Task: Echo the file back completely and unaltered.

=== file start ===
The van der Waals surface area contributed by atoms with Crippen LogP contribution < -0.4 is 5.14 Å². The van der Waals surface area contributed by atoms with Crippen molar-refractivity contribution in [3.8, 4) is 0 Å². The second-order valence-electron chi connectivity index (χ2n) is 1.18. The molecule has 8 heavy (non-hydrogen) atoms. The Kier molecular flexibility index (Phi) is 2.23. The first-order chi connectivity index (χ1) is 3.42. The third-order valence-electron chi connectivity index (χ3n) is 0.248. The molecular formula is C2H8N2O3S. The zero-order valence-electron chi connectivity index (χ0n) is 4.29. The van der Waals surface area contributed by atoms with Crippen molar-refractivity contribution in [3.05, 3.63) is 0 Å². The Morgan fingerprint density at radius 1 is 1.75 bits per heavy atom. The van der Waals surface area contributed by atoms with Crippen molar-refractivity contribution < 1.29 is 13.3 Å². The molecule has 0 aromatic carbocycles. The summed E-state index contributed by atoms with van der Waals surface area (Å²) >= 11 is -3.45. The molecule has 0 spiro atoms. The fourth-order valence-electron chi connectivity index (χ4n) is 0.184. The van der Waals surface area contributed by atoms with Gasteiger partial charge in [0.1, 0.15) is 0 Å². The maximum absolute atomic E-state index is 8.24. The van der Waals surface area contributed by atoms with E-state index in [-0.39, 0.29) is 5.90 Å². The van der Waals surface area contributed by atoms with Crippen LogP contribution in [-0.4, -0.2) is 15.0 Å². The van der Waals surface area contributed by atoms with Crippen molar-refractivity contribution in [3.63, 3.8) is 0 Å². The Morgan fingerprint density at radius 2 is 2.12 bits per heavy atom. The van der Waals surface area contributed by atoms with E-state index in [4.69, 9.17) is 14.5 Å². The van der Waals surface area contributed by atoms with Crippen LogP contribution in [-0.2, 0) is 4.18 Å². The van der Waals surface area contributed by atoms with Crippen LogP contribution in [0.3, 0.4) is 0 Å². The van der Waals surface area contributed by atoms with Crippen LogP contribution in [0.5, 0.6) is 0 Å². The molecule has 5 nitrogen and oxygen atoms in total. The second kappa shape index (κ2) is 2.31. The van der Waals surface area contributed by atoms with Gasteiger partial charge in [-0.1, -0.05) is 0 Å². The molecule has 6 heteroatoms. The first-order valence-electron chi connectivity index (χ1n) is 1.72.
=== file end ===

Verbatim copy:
The van der Waals surface area contributed by atoms with Crippen LogP contribution < -0.4 is 5.14 Å². The van der Waals surface area contributed by atoms with Crippen molar-refractivity contribution in [3.8, 4) is 0 Å². The second-order valence-electron chi connectivity index (χ2n) is 1.18. The molecule has 8 heavy (non-hydrogen) atoms. The Kier molecular flexibility index (Phi) is 2.23. The first-order chi connectivity index (χ1) is 3.42. The third-order valence-electron chi connectivity index (χ3n) is 0.248. The molecular formula is C2H8N2O3S. The zero-order valence-electron chi connectivity index (χ0n) is 4.29. The van der Waals surface area contributed by atoms with Crippen molar-refractivity contribution in [3.05, 3.63) is 0 Å². The Morgan fingerprint density at radius 1 is 1.75 bits per heavy atom. The van der Waals surface area contributed by atoms with Crippen molar-refractivity contribution < 1.29 is 13.3 Å². The molecule has 0 aromatic carbocycles. The summed E-state index contributed by atoms with van der Waals surface area (Å²) >= 11 is -3.45. The molecule has 0 spiro atoms. The fourth-order valence-electron chi connectivity index (χ4n) is 0.184. The van der Waals surface area contributed by atoms with Gasteiger partial charge in [0.1, 0.15) is 0 Å². The maximum absolute atomic E-state index is 8.24. The van der Waals surface area contributed by atoms with E-state index in [-0.39, 0.29) is 5.90 Å². The van der Waals surface area contributed by atoms with Crippen LogP contribution in [-0.4, -0.2) is 15.0 Å². The van der Waals surface area contributed by atoms with Crippen molar-refractivity contribution in [3.63, 3.8) is 0 Å². The Morgan fingerprint density at radius 2 is 2.12 bits per heavy atom. The van der Waals surface area contributed by atoms with E-state index in [4.69, 9.17) is 14.5 Å². The van der Waals surface area contributed by atoms with Crippen LogP contribution in [-0.2, 0) is 4.18 Å². The van der Waals surface area contributed by atoms with Crippen LogP contribution in [0.3, 0.4) is 0 Å². The van der Waals surface area contributed by atoms with Crippen LogP contribution in [0.5, 0.6) is 0 Å². The molecule has 5 nitrogen and oxygen atoms in total. The second kappa shape index (κ2) is 2.31. The van der Waals surface area contributed by atoms with Gasteiger partial charge in [-0.1, -0.05) is 0 Å². The molecule has 6 heteroatoms. The first-order valence-electron chi connectivity index (χ1n) is 1.72.